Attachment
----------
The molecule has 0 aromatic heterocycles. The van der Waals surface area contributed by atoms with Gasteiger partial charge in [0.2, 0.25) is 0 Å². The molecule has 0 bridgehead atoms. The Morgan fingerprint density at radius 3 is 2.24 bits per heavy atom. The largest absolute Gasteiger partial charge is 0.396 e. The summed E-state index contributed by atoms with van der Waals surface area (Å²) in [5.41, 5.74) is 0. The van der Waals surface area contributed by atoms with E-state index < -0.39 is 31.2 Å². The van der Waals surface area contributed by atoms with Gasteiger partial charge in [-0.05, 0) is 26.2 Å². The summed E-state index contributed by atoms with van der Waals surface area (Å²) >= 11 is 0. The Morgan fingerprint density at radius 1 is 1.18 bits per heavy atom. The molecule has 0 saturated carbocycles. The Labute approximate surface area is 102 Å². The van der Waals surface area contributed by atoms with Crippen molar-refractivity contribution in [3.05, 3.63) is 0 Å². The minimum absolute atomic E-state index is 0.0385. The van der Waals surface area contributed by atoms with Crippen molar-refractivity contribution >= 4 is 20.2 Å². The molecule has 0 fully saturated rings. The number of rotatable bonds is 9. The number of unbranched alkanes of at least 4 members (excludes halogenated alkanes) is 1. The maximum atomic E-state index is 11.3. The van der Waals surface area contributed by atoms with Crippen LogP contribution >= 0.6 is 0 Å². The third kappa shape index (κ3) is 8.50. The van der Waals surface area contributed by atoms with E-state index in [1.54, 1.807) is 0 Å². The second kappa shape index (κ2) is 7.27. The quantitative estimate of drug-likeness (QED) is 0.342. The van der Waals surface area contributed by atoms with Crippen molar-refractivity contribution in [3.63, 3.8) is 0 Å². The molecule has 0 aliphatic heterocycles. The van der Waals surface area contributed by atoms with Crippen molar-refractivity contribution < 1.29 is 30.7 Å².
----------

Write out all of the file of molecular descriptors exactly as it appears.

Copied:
The molecule has 0 aromatic heterocycles. The van der Waals surface area contributed by atoms with Gasteiger partial charge in [0.2, 0.25) is 0 Å². The molecule has 0 bridgehead atoms. The Morgan fingerprint density at radius 3 is 2.24 bits per heavy atom. The largest absolute Gasteiger partial charge is 0.396 e. The summed E-state index contributed by atoms with van der Waals surface area (Å²) in [5.41, 5.74) is 0. The van der Waals surface area contributed by atoms with E-state index < -0.39 is 31.2 Å². The van der Waals surface area contributed by atoms with Gasteiger partial charge in [-0.05, 0) is 26.2 Å². The summed E-state index contributed by atoms with van der Waals surface area (Å²) >= 11 is 0. The Morgan fingerprint density at radius 1 is 1.18 bits per heavy atom. The molecule has 0 saturated carbocycles. The Labute approximate surface area is 102 Å². The van der Waals surface area contributed by atoms with Crippen molar-refractivity contribution in [3.05, 3.63) is 0 Å². The minimum absolute atomic E-state index is 0.0385. The van der Waals surface area contributed by atoms with Crippen molar-refractivity contribution >= 4 is 20.2 Å². The molecule has 0 fully saturated rings. The number of rotatable bonds is 9. The number of unbranched alkanes of at least 4 members (excludes halogenated alkanes) is 1. The maximum atomic E-state index is 11.3. The van der Waals surface area contributed by atoms with Crippen LogP contribution >= 0.6 is 0 Å². The third kappa shape index (κ3) is 8.50. The van der Waals surface area contributed by atoms with E-state index in [1.54, 1.807) is 0 Å². The second kappa shape index (κ2) is 7.27. The quantitative estimate of drug-likeness (QED) is 0.342. The van der Waals surface area contributed by atoms with Crippen molar-refractivity contribution in [3.63, 3.8) is 0 Å². The molecule has 0 aliphatic heterocycles. The van der Waals surface area contributed by atoms with Crippen molar-refractivity contribution < 1.29 is 30.7 Å².